Preferred mechanical configuration for the membrane separation units are much like shell and tube heat exchangers, with the membranes in the shape of hollow fibers or tubes. The feed gas to be purified enters a unit on the "shell-side", hydrogen preferentially permeater hollow fibers or "tubes" of membrane and is withdrawn from the tube side of the unit. The impurities, such as methane and other light hydrocarbon gases, do not permeate the membrane to a substantial extent (less than 10 volume percent of the light hydrocarbon gases permeate under preferred operating conditions) and thus the impurities are withdrawn on the shell-side of the unit. A shell and tube type configuration of a membrane separation unit is shown in the W. A. Bollinger et al, article "Separation Systems for Oil Refining and Production", previously cited herein.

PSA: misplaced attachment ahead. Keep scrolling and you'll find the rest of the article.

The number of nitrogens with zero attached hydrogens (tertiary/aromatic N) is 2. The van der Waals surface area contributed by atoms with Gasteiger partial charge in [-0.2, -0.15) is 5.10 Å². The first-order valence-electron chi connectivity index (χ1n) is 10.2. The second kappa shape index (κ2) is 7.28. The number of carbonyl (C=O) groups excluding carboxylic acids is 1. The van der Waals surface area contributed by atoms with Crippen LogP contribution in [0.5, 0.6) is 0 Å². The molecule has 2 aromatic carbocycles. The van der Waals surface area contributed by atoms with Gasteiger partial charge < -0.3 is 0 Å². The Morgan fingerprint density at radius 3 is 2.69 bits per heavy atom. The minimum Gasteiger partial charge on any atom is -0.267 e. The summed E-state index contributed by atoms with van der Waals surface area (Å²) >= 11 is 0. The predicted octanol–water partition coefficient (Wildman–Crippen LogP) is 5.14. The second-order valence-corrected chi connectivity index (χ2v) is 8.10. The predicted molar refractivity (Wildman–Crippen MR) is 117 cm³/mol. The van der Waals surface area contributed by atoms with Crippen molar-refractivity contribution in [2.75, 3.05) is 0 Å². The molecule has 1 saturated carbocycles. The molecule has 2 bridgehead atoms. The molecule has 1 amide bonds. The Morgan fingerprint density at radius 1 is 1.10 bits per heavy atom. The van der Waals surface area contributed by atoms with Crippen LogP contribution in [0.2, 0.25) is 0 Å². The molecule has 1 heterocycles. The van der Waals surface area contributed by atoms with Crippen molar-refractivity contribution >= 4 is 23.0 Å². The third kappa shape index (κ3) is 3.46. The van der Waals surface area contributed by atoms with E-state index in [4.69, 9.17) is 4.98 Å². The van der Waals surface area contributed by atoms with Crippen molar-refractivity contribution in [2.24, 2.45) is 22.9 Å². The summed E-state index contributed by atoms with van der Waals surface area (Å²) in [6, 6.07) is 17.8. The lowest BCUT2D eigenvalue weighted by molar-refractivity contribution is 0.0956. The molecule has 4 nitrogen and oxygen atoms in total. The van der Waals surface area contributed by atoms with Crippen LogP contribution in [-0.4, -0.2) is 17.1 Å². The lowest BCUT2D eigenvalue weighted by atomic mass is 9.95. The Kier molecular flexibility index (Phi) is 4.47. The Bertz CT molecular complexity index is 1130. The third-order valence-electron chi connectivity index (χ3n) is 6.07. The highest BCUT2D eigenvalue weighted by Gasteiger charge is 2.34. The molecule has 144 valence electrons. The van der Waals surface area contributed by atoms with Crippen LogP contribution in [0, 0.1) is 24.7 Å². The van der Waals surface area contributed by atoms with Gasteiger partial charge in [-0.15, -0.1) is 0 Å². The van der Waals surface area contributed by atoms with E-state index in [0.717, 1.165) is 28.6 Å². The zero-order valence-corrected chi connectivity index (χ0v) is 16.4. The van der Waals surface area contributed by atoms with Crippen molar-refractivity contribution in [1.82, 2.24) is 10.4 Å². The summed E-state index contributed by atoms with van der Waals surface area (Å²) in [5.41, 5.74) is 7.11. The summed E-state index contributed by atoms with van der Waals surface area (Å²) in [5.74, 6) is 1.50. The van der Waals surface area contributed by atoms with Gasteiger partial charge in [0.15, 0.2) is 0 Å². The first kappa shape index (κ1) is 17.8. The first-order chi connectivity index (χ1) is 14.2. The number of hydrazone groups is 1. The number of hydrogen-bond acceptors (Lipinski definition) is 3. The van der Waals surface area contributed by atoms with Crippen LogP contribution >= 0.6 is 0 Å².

Preferred membranes for use in the preferred membrane separation step of the present invention are formed from organic polymers and are solid at the temperatures of use. The polymeric membrane can be in the form of a natural polymer such as cellulose, but preferably a synthetic polymer is used. The chemical structure of the polymers range from hydrocarbons (like polyethylene or polypropylene) to polar structures (like polyamides). Preferably the membrane is in the form of a dense film, shaped into a hollow tube or fiber. Membrane separation units are commercially available for accomplishing the desired separation of hydrogen from the impurities present in gas stream 28. The Prism separators marketed by Monsanto Company are examples of such units that are advantageous for use in the practice of the present invention. Such separators contain a gas permeable membrane capable of selectively permeating hydrogen at a separator feed gas pressure in excess of about 500 psig, commonly up to about 1,500 psig or higher. Inlet means are provided for passing a hydrogen-containing feed gas at said pressure to the feed inlet portion of the separator. Outlet means are provided for withdrawing hydrogen-rich permeate gas from the separator at a reduced pressure. Other outlet means are provided for separately withdrawing the non-permeate portion of the gas stream, i.e., the portion not passing through the membrane, from the separator essentially at the feed gas pressure. In the commercially available embodiments, the permeable membrane comprises hollow fibers, commonly made from polysulfonate material, and assembled within the separator structure. The Prism separators referred to above include such hollow fibers assembled into compact bundles to provide a large membrane area available for passage there through of the hydrogen being separated from impurities present in the feed gas. The feed inlet portion of the separator and the non-permeate gas outlet means are conveniently in fluid communication within the separator on the outside of the hollow fibers. The permeate gas outlet means are then in fluid communication with the inside of the hollow fibers. In practical, convenient embodiments, the non-permeate gas outlet means and the permeate gas outlet means are at opposite ends of the separator, with the feed inlet means being positioned near the permeate gas outlet means. In operation, the pressurized feed gas enters the separator, and hydrogen selectively permeates the hollow fiber walls. The purified hydrogen-rich permeate gas passes through the interior of the fiber bores at reduced pressure and is delivered to its outlet means at one end of the separator, while non-permeate gas passes to the outlet means for such gas typically at the opposite end of the separator.